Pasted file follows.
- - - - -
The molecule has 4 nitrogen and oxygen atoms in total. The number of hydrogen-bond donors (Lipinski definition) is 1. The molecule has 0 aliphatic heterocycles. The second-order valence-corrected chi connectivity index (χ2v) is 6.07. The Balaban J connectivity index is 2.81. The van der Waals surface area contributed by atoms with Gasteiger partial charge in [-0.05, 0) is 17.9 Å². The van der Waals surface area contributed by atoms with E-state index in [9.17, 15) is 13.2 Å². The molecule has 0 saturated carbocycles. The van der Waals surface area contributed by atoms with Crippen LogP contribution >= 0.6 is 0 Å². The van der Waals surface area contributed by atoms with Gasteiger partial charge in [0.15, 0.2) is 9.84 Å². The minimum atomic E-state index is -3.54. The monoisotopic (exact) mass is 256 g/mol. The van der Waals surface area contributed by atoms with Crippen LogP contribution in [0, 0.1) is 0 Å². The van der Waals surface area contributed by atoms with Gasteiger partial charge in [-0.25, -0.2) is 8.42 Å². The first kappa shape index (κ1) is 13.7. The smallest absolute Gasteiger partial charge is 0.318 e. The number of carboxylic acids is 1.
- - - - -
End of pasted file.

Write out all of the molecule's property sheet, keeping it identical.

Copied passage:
The molecule has 4 nitrogen and oxygen atoms in total. The number of hydrogen-bond donors (Lipinski definition) is 1. The molecule has 0 aliphatic heterocycles. The second-order valence-corrected chi connectivity index (χ2v) is 6.07. The Balaban J connectivity index is 2.81. The van der Waals surface area contributed by atoms with Gasteiger partial charge in [-0.05, 0) is 17.9 Å². The van der Waals surface area contributed by atoms with E-state index in [9.17, 15) is 13.2 Å². The molecule has 0 saturated carbocycles. The van der Waals surface area contributed by atoms with Crippen LogP contribution >= 0.6 is 0 Å². The van der Waals surface area contributed by atoms with Gasteiger partial charge in [0.15, 0.2) is 9.84 Å². The minimum atomic E-state index is -3.54. The monoisotopic (exact) mass is 256 g/mol. The van der Waals surface area contributed by atoms with Crippen LogP contribution in [0, 0.1) is 0 Å². The van der Waals surface area contributed by atoms with Gasteiger partial charge in [-0.25, -0.2) is 8.42 Å². The first kappa shape index (κ1) is 13.7. The smallest absolute Gasteiger partial charge is 0.318 e. The number of carboxylic acids is 1.